Physician Assisted Suicide Essay

1548 words - 6 pages

 “Physician-assisted suicide and euthanasia have been profound ethical issues confronting doctors since the birth of Western medicine, more than 2,000 years ago” (Ezekiel Emanuel). This quote speaks for itself. Death by assistance, suicide, and euthanasia have been controversial since their beginning and they will continue to be controversial. Americans throughout all states disagree as to whether euthanasia should be legal throughout the country. For many reasons, doctors, patients, citizens, and governments throughout the world have kept euthanasia from being widely legalized. Some of the reasons are: doctors should not directly cause death, euthanasia is a slippery slope, and that euthanasia devalues life. Because of these reasons, Americans should not allow euthanasia to continue to spread throughout the states.
        The word “euthanasia” comes from the Greek and means “good death” (Nargus). “Euthanasia” refers to the ending of a life. It is also known as “mercy killing” (Nargus). The ancients Greeks were generally tolerant of suicide, however great philosophers such as Socrates, Plato, and Aristotle argued against assisted suicide (Uhlmann 25-32). This most likely influenced many Western countries to refrain from legalizing and practicing euthanasia until the 1900s. A “euthanasia” program in Nazi Germany killed 200,000 or more in Germany and Austria during World War II. This program’s purpose was not to relieve pain, nor was it an act of mercy. Its purpose was to kill people with mental and physical handicaps. In 1934 there was an attempt by Nazi Germany to produce a “superior” race via a sterilization campaign to prevent handicapped people from having children. In 1939, Hitler decreed a euthanasia program be implemented to target “patients considered incurable.” This group later included prisoners (Medina 50-55). The “euthanasia” program in Nazi Germany is an example of how the legalization of euthanasia could be manipulated to benefit others. Euthanasia was first legalized in America in the state of Oregon in 1994 and is now legal in five states, New Mexico, Vermont, Montana, Oregon, and Washington (Eckholm). The history of euthanasia shows the consequences people experienced in the past. It also foreshadows future risks throughout the world.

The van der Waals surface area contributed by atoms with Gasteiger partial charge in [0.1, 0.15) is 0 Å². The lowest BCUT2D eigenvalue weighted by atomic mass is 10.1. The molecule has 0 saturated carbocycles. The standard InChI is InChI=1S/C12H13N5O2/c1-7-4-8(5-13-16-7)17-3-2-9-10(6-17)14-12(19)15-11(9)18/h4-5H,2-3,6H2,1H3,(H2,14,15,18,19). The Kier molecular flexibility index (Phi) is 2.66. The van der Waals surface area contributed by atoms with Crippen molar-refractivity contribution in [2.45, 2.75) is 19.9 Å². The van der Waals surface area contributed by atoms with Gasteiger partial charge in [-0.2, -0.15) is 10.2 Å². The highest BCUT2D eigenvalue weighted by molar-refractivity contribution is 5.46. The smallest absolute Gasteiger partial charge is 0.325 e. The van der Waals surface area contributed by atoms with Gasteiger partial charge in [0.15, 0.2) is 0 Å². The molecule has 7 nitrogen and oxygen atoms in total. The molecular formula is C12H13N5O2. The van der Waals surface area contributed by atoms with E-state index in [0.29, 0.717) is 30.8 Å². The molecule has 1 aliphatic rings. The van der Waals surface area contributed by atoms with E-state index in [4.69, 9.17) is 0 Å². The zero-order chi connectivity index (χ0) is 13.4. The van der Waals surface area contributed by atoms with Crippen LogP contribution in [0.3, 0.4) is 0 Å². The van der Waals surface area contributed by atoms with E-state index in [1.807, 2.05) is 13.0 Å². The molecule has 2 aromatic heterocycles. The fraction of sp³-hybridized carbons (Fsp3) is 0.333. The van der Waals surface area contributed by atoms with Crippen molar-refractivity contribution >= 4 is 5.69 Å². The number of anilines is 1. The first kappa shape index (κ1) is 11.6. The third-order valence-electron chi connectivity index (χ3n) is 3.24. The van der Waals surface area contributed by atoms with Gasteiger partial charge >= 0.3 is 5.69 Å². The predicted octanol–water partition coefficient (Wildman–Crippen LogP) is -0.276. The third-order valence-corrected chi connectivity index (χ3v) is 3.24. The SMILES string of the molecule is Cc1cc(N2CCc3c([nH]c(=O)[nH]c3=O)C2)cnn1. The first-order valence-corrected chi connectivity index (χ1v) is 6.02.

One important aspect Americans should consider when thinking about the legalization of euthanasia is that euthanasia questions the value of life. The main reasons people desire euthanasia is a loss of dignity and a fear of disability (Medina 88). These reasons for euthanasia devalue the lives of people who are disabled, and others who need assistance. If these continue to be main reasons for euthanasia, people who are disabled will most likely not be treated as equals, but more as a mistake that can easily be resolved. Also from a Christian point of view, “by creating man in His own image, God the Father gives content to the sanctity of human life and obligates us not to harm or destroy...

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